The Russian Federation has been a member of the World Trade Organization (WTO) since August 22, 2012. As one of the conditions for its accession to the WTO Russia undertook a number of commitments that are defined in the December 16, 2011 Protocol on the Accession of the Russian Federation to the Marrakesh Agreement Establishing the World Trade Organization dated April 15, 1994 (the “Protocol”).

According to the Protocol, related customs duty rates are set for most of the Foreign Economic Activity Commodity Classification codes, which means that Russia agrees not to raise them above a preagreed level.

The customs duty rates set in the Unified Customs Tariff of the Customs Union (UCT CU) and exceeding the agreed level are to be gradually (annually) reduced over a transitional period according to a specified schedule.

Some of the commitments undertaken as a condition for WTO accession have not been fully met in practice. For example, during the transitional period the Unified Customs Tariff for a number of Foreign Economic Activity Commodity Classification codes could be set as an import customs duty that is higher than the preagreed level, or a combined rate contravening the Protocol, which provides for the use of only its ad valorem part (in a percentage of customs value), and the use, in turn, of a specific rate (depending on the physical features of the product: volume, weight, quantity, etc.) has led to foreign trade participants paying excess customs duties and taxes in the declaration process (for example, EAEU Foreign Economic Activity Commodity Classification codes 1511 90 190 2, 4810 29 300 0, 8418 10 200 1, 8418 10 800 1, 8418 21 800 0 and others).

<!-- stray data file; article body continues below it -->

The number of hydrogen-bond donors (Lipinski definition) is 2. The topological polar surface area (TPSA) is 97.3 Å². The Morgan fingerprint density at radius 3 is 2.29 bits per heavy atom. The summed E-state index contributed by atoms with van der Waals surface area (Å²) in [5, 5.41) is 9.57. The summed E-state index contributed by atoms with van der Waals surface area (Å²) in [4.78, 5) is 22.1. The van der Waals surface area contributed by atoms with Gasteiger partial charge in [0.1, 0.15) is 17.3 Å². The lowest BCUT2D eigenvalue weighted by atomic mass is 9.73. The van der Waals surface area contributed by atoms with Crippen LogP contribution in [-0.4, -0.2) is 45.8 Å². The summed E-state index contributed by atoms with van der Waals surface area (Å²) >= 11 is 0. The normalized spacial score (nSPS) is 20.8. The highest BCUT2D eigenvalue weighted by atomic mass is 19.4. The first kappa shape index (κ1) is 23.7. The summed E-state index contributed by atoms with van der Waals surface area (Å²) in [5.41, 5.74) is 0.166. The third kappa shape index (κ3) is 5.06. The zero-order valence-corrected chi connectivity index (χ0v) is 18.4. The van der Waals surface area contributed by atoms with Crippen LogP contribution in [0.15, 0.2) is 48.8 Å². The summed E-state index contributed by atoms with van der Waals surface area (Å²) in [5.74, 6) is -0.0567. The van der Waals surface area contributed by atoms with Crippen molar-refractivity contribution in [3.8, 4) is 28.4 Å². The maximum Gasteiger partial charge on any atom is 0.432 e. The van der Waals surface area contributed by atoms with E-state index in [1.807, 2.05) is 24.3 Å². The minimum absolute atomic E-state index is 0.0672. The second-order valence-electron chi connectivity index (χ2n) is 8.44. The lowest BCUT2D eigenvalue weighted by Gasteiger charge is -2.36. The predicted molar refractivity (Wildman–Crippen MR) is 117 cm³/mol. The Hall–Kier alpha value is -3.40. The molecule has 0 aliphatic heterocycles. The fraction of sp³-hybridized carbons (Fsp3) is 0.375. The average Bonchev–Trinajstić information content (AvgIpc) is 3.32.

There is currently uniform court practice with regard to challenging import customs duty rates used at the time of declaration if they are inconsistent with the WTO commitments. The courts unanimously recognize a violation of international treaties of Russia and provisions of Customs Union customs legislation and order the customs authorities to refund excess payments to foreign trade participants.

Russia’s violation of its WTO commitments is also confirmed by the arbitration group’s final report approved following consultations initiated pursuant to a European Union complaint against Russia under Annex 2 (the “Understanding on Rules and Procedures Governing the Settlement of Disputes”) to the Marrakesh Agreement Establishing the World Trade Organization dated April 15, 1994, whose provisions are binding on Russia.

The lawyers of Dentons’ Tax and Customs practice have considerable experience representing companies in the courts in various disputes with the customs authorities, including challenging customs duty rates within Russia’s WTO commitments, which allows companies to recover amounts of excess customs duties and taxes paid to the budget. We would be happy to assist you in developing and implementing a strategy on this issue, and on other issues of applying customs laws.